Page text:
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Here’s why Ford isn’t building an EV with a 200-mile range

Recent advances in battery technology make it possible for electric vehicles to drive farther on a single charge than ever before. However, Ford has revealed that it’s not interested in building a battery-powered car that offers 200 miles of driving range.

A 200-mile EV would give Ford a product to compete against the hotly anticipated 2017 Chevrolet Bolt, and the upcoming second generation of the Nissan Leaf. Executives explained that they’ve ruled out building such a vehicle for the time being because achieving 200 miles on a single charge would require a battery pack that’s big, heavy, and expensive.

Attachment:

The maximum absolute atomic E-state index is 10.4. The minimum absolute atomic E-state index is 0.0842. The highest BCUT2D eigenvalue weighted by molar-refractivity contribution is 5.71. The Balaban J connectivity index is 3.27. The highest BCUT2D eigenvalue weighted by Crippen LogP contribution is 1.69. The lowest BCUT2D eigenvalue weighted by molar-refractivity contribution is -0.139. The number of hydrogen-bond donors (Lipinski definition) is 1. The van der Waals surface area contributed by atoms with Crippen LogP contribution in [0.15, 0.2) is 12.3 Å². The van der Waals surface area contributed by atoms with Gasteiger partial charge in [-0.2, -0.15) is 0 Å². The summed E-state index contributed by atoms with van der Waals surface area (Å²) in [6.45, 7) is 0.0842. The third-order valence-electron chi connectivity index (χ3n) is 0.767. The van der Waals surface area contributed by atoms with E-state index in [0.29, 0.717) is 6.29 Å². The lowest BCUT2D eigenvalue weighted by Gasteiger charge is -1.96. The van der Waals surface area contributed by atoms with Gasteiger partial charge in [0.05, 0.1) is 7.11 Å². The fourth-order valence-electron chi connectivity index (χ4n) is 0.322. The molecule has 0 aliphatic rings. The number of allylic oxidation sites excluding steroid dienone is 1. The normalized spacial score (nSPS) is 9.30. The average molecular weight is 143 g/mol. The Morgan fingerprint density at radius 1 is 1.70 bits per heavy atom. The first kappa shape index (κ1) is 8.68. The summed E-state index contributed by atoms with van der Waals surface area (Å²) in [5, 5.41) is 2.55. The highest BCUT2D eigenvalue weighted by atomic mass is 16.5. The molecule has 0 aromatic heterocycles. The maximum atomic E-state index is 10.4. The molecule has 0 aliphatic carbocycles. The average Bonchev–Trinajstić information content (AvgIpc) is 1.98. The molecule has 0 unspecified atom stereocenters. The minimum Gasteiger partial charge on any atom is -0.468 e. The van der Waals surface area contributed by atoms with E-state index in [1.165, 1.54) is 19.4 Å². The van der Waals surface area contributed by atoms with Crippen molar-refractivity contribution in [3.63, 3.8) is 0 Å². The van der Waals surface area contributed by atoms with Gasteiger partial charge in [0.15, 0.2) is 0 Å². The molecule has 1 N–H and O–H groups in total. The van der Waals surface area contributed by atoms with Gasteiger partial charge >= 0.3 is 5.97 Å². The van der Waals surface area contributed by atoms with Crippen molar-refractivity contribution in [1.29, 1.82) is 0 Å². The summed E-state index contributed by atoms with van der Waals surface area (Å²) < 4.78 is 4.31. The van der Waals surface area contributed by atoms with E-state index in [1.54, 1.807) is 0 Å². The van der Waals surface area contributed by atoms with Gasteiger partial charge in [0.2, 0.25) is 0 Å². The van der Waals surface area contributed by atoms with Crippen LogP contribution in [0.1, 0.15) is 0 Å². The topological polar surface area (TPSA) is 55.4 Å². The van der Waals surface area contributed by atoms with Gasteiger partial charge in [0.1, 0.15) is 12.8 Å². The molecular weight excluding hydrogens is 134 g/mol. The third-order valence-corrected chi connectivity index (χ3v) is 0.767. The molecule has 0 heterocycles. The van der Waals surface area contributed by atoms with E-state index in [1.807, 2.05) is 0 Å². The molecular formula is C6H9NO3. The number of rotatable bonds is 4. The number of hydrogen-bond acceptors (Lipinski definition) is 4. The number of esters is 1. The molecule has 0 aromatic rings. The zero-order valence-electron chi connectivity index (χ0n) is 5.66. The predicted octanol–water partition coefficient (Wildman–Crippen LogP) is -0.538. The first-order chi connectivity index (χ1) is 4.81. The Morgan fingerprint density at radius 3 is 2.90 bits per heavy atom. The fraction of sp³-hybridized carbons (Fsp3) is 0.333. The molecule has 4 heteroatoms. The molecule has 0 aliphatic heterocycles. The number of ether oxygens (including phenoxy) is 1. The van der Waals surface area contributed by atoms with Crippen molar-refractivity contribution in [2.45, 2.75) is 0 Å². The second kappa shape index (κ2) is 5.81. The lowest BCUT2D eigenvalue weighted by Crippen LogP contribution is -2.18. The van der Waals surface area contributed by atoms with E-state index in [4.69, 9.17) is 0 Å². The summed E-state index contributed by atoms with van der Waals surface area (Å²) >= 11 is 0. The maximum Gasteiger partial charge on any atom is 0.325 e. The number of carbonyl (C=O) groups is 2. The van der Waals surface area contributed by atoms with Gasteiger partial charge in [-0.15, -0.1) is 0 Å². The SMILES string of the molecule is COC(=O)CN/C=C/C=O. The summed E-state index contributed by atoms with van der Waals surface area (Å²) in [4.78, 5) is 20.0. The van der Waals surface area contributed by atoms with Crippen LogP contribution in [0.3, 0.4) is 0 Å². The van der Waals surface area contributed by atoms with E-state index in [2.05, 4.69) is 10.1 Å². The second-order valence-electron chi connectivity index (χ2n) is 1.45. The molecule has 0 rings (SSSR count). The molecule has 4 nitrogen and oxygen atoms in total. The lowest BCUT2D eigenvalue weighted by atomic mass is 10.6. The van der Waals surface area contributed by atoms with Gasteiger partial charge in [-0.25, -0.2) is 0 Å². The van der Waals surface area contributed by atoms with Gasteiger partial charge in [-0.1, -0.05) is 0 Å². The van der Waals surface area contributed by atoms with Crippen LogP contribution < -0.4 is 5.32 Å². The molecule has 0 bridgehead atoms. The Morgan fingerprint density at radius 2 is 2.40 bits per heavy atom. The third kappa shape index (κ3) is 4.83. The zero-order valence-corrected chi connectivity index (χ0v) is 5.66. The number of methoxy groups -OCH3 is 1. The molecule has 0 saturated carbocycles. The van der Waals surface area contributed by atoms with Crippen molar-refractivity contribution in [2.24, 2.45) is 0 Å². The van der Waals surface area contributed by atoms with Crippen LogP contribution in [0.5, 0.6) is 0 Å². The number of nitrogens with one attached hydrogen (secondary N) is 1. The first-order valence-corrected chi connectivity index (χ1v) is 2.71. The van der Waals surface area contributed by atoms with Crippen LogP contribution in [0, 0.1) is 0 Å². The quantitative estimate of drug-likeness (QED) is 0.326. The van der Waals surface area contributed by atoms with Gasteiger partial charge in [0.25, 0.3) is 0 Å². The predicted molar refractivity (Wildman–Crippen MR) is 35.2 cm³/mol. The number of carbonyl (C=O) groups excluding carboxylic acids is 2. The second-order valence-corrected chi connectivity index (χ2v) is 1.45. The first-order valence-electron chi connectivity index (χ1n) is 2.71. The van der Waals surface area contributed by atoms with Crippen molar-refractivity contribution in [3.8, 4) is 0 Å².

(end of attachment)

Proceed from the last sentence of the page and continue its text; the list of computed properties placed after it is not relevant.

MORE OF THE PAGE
Instead, Ford’s next all-electric car is a comprehensively revised version of the Focus Electric. It will arrive this fall with a 100-mile range, about 25 more than the model that’s currently found in showrooms. That’s not much on paper, and certainly not when the Bolt promises to drive for at least 200 miles between plug-ins, but Ford believes it’s enough to satisfy the needs of most buyers who are in the market for a compact electric car.

“I think right now with the launch of the Focus Electric at 100 miles, it is going to satisfy a big chunk of the population. It’s going to be really affordable and a step up from where we are now,” affirmed Kevin Layden, Ford’s director of electrification programs and engineering, in an interview with trade journal Automotive News.

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That doesn’t mean the Blue Oval is giving up on so-called green vehicles altogether. Recent rumors indicate Ford is in the early stages of developing a dedicated hybrid model that will fight in the same segment as the Toyota Prius and the recently-introduced Hyundai Ioniq. The car could be called Model E, and it will likely be built alongside the next-generation Focus in Mexico starting in 2019.